IF CVNC.org CALENDAR and REVIEWS are important to you:
If you use the CVNC Calendar to find a performance to attend
If you read a review of your favorite artist
If you quote from a CVNC review in a program or grant application or press release
Now is the time to SUPPORT CVNC.org
As the latest presentation of PlayMakers Repertory Company’s PRC2 second-stage series, and the first show of company’s 2010 new year, the hip-hop troupe Universes presents a retrospective revue of works culled from 13 years together onstage. Billed as The Big Bang, the 90-minute show is song after song of rap, jazz, poetry, and some of the most exciting music ever created a cappella. The show runs through this weekend with performances at 8 p.m. on January 13-17 with an additional 2 p.m. matinee on January 17.
Even if hip-hop is not your cup of tea, Universes gives a performance that will knock your socks off. Performing entirely without instruments other than mics, the quartet creates rhythms, jazz riffs, and spectacular vocals that are truly incredible and excitingly intense. The group writes all its own material, usually performing it in the form of plays that include dialog, scenes, and characterizations. But this retrospective combines musical highlights from all of the group’s 13-year history, and includes many award-winning selections from plays they have presented across the country and across the world. The four major works represented are Slanguage, Blue Suite, The Last Word, and their latest creation, Ameriville, which debuted only this season at the Humana Festival of New American Plays in Louisville, KY. Ameriville, which deals with the destruction of New Orleans by Hurricane Katrina, opened the show with a dramatic blues performance.
All four performers in Universes hail from somewhere in the boroughs of New York City. They met while attending the area Open Mic nights in poetry clubs. Rather than waiting for poet after poet to read one poem and sit down, they got the idea of appearing onstage as a group, doing extended poetic presentations. Originally a quintet, the group culled a member and has had only one personnel change since. Ninja, a Latino from the Lower East Side, joined the group six years ago. All of the others are founding members. Collectively, they give a performance that is highly energetic, greatly entertaining and supremely passionate.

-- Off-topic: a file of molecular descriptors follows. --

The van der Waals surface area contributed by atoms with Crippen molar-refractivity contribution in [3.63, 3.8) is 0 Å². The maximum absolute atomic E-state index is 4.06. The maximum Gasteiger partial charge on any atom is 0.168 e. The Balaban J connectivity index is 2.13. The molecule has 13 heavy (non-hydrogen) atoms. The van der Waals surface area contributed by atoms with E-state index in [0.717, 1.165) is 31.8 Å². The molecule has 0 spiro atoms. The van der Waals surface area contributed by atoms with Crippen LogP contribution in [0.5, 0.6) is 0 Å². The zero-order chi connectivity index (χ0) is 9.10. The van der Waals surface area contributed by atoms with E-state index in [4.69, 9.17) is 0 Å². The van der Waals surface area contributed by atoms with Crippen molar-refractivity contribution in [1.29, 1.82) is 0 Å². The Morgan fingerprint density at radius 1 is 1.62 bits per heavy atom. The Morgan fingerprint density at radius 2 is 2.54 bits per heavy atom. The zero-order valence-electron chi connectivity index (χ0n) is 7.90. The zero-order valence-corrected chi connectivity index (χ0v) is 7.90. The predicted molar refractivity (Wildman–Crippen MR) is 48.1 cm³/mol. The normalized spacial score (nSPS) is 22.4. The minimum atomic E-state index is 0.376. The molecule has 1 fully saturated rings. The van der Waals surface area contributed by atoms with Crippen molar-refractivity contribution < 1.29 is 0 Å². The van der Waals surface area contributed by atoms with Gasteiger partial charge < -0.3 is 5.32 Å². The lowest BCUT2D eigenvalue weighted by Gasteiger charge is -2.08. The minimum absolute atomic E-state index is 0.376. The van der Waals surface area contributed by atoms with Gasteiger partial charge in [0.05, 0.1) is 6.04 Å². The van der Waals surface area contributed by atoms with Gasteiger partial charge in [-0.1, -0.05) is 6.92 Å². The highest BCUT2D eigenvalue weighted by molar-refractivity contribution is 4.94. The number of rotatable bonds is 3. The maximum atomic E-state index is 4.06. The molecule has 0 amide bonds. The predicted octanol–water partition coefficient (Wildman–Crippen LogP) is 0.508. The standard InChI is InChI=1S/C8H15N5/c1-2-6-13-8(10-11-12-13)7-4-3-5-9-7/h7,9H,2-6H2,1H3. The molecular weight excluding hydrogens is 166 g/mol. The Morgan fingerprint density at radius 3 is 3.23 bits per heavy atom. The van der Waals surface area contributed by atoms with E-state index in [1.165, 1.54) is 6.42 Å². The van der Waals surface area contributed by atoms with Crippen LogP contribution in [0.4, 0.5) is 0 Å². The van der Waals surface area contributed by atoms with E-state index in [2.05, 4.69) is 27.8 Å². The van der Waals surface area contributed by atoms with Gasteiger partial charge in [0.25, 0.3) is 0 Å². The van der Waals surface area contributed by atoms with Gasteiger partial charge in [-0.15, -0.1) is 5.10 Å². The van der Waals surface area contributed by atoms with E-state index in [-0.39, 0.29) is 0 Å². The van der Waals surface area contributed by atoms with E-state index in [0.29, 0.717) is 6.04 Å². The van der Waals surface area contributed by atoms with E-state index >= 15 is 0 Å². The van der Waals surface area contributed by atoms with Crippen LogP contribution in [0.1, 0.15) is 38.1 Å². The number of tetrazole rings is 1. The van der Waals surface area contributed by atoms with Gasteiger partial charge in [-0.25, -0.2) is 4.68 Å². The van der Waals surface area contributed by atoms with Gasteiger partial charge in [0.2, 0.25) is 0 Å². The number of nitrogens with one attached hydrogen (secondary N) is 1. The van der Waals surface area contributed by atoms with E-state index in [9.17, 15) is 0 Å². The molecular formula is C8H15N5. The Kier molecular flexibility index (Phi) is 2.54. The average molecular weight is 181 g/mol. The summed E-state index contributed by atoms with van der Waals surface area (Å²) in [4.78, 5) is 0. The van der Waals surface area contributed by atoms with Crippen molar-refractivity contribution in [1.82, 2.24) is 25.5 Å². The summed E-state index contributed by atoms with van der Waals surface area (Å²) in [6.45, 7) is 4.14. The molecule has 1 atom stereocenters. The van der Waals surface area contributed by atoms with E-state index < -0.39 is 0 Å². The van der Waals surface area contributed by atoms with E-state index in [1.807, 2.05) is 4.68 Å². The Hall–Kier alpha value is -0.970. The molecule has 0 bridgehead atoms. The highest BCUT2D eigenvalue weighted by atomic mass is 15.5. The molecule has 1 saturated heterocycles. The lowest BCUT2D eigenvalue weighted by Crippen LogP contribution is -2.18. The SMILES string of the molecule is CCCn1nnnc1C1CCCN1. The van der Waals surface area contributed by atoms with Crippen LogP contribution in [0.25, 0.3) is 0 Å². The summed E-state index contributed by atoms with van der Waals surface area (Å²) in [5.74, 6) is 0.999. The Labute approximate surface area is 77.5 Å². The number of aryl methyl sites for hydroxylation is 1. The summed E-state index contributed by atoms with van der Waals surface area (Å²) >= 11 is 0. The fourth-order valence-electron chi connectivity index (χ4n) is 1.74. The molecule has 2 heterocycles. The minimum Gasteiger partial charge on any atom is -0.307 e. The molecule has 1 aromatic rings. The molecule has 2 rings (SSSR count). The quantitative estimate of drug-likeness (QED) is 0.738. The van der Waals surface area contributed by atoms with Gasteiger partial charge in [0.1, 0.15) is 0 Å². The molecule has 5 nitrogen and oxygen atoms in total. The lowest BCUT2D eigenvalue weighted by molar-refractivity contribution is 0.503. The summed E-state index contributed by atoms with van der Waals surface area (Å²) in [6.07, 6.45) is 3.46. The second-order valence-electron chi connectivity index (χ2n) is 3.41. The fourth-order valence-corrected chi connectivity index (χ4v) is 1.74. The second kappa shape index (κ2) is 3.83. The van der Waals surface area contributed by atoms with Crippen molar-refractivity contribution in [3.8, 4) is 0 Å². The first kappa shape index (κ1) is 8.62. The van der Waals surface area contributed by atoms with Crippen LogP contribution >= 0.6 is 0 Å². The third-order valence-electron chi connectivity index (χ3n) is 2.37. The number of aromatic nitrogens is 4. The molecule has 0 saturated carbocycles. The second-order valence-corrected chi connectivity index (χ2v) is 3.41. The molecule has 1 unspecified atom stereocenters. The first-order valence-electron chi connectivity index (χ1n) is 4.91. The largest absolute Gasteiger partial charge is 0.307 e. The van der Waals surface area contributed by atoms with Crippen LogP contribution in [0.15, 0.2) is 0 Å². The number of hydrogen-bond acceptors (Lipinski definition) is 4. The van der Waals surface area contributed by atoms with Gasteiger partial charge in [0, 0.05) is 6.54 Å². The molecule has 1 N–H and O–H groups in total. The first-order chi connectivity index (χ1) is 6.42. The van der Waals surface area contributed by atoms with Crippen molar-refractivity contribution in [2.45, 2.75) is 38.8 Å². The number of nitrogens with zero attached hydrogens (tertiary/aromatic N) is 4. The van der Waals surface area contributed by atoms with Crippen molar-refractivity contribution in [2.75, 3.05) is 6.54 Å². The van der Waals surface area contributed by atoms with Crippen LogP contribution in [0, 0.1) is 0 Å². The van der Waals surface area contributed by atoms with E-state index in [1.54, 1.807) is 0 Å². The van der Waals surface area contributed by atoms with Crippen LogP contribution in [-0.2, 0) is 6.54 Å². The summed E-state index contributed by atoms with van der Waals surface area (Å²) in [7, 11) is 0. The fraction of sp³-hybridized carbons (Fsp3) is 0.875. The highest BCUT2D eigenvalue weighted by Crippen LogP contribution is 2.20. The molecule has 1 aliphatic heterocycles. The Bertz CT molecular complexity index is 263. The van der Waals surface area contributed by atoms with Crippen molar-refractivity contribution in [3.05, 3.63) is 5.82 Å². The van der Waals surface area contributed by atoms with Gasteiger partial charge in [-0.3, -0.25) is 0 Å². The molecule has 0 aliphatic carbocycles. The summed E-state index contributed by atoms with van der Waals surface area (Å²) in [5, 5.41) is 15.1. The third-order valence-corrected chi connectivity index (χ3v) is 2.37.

Mildred Ruiz is the group’s only female, bringing to the stage a prolific pen; impassioned performances, including songs sung entirely in Spanish; a tremendous range; and a truly impressive pair of lungs. She sings with a power that threatened to burst the small Elizabeth Price Kenan Theatre, as the others provide back-up, inspired percussion, and a variety of vocally recreated instruments. Gamal Abdel Chasten is a master at creating vocally dynamic rhythms, deep bass or electric guitar riffs, and a trumpet that makes one wonder where the horn is hidden. Steven Sapp is the jokester of the group, standing impressively over six feet and presenting a comical demeanor that is infectious. All four give high-voltage performances, and the combination is not just incredibly entertaining but also imaginative and truly creative, giving a brand-new meaning to the word “ensemble.”
“Won’t You Ring O Hammer” opens the show. It’s a medley of music taken from Spirituals, Blues, Soul, and a sampling of the Temptations’ “Papa was a Rolling Stone.” Taken from the group’s newest work, Ameriville, “Won’t You Ring O Hammer” delves into the political and physical destruction to America caused by the Katrina disaster. “Learn the Walk and Walk It,” from Slanguage, is a spirited offering of how to use pride, control, and cool in the face of adversity. “Soul Psychedelicized,” taken from a lyric by Jimi Hendrix, includes a performance by Ninja of a man incarcerated, waiting to serve out his time as “Just Another Number.” “The Original Bent” creates the trappings of Club “Yeah!” and its denizens, and a gifted performance of what the group called “Ebonic Phonics.” “Goin’ to Church” gives Ruiz the opportunity to play an evangelical pastor; and the finale, “Water,” talks of how we waste so much when other people and other nations have so little.
Universes is a quartet that simply pours power and passion from the stage; and performing in this small theater, they burst off the stage like a nova blast. If you can buy, beg, or borrow a ticket to see this quartet, then do not miss the opportunity. Hip-hop or not, this group will entertain you.
The Big Bang continues through Sunday, January 17th, at PlayMakers Repertory Company. See our theatre calendar for details.